Why do we have stack overflows?

Adrian Hey ahey at iee.org
Fri May 4 09:11:28 EDT 2007

John Meacham wrote:
> I believe it is because a stack cannot be garbage collected, and must be
> traversed as roots for every garbage collection. I don't think there are
> any issues with a huge stack per se, but it does not play nice with
> garbage collection so may hurt your performance and memory usage in
> unforeseen ways.

I'm still not convinced :-(

I also don't believe it's in anybodys interest to have programs
failing for no good reason. A good reason to fail is if overall
memory demands are getting stupid. Failing because the stack has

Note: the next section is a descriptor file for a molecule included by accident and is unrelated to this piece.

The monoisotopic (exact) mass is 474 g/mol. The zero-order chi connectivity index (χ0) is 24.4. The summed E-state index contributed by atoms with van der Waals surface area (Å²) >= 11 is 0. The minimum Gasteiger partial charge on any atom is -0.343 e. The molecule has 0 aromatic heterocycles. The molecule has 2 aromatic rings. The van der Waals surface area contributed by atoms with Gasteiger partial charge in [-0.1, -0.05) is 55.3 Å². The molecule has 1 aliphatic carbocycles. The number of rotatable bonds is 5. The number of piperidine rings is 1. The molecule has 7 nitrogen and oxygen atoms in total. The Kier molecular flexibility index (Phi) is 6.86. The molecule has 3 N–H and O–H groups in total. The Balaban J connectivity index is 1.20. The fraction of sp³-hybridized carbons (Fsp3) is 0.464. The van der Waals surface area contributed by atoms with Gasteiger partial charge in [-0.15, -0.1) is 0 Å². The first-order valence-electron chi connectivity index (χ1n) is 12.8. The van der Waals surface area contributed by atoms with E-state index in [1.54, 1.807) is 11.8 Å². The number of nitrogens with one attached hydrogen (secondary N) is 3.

grown beyond some arbitrary (and typically small) size seems
bad to me.

I know that this is to a certain extent this is controllable
using RTS options, but this is no use to me as a library
writer tying to chose between stackGobbler and heapGobbler.

The stuff should "just work" and not be dependent on the right
RTS incantations being used when the final program is run.

Adrian Hey

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